Today we went to the justly famous Mezquita de Córdoba, the mosque/cathedral complex here in Cordoba. The mosque is huge and largely intact, a vast forest of columns and red and white arches that really gives on the sense of being in the woods rather than being in a building. As a sense of the size of the thing, after the Christian reconquest they built a quite large cathedral in the middle of the mosque, and you don’t actually see it right away when entering the the mosque. Even Sub-Evil, who’s quite jaded for a 14 year old, decreed that it was one of the most beautiful spaces he’d been in.
I took hundreds of photos in our 2.5 hours there, most of which attempt (usually with limited success) to capture the vast space and repeating columns and arches. As it’s rather dark, however, motion blur and lack of depth of field are chronic problems, and it’s going to take a while to sift through and pick a few that appear to have worked.
Thus I leave you with a little detail shot instead. The mihrab (prayer niche) is a truly remarkable piece of work, with wonderfully rich tile work and calligraphic decoration. In almost any other building it would be a showstopper; the Mezquita, however, is so large that you could almost miss it amongst all the other visual stimuli.
At one point there was this neat patch of light on a bit of the mihrab, so I took it’s picture. (Several, actually, but I’ll only bore you with one.)
Last night the three of us climbed up into the Albaycin, which is the site of the original Moorish town, and the historical location of the old Muslim neighborhood in Granada. There are wonderful “postcard” views of the Alhambra from there, but unfortunately it was overcast and the light was all “blah”. WeatherGirl and Sub-Evil Boy eventually got bored and headed back down the hill, but I stuck around hoping for the sun to creep below the clouds as it was setting. Happily I was rewarded with this wonderful view for the last 10-20 minutes of sunlight. Absolutely splendid.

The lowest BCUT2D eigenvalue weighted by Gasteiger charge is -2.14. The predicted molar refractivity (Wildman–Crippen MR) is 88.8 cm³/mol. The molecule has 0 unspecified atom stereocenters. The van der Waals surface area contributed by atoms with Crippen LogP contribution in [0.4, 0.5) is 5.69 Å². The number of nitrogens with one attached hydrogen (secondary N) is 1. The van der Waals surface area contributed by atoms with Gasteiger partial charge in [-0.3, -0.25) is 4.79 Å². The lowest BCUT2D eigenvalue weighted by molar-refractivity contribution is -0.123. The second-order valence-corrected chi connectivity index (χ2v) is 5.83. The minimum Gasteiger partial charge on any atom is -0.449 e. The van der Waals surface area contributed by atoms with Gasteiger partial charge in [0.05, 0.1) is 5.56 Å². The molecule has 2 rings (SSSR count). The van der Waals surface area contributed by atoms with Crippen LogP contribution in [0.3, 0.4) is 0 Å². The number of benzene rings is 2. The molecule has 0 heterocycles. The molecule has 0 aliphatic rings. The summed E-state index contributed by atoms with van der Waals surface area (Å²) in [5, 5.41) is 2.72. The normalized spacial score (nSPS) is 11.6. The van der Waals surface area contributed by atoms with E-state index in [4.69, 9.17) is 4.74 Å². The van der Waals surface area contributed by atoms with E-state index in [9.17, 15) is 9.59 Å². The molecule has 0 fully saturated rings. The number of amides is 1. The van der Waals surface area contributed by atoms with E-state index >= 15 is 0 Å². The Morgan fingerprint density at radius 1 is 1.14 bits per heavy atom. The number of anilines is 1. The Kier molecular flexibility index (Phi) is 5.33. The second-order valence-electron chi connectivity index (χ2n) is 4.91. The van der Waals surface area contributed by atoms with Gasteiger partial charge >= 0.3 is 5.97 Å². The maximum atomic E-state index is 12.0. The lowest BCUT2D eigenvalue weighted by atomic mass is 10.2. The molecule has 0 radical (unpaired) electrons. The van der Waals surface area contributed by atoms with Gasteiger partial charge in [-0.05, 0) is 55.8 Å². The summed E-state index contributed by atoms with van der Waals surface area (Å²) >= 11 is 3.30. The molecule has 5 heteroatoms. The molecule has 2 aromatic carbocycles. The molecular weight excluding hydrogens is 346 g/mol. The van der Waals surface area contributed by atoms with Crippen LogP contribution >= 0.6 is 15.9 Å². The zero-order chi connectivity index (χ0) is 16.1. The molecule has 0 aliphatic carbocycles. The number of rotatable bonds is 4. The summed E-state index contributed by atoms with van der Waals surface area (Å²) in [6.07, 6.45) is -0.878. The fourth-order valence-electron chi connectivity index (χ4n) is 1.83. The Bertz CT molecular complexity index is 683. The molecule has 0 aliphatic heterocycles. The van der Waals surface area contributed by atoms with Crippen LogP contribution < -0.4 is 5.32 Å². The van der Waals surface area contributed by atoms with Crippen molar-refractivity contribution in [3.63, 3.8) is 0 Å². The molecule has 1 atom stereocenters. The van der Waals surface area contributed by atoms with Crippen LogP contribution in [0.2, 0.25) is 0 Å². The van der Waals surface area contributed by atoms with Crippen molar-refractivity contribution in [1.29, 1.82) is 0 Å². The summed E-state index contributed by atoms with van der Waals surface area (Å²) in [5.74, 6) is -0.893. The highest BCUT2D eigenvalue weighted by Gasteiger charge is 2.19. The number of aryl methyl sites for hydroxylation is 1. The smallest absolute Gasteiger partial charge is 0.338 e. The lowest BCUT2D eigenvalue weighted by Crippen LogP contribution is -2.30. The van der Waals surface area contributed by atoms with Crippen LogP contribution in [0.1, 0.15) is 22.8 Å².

The big square tower in the foreground and a bit to the left, along with many of the other buildings and towers in the left and center foreground, are part of the Nasrid (Muslim) palaces, and contain some spectacular rooms and spaces. The church spire in the back center is a Christian church built on the site after the Catholic reconquest. The large, square, decidedly non-Muslim building that dominates the right hand side is the palace of Charles V (the grandson of Ferdinand and Isabella who captured Granada, eliminating the last Muslim kingdom in Spain), and houses some excellent museums.
And that’s only a quarter to a third of the entire Alhambra complex!
Tomorrow we leave Granada for Cordoba, so more wonderful stuff to see and photograph. Unfortunately the internet at the next hotel looks to be stupidly expensive, so there’s likely to be radio silence for the next week…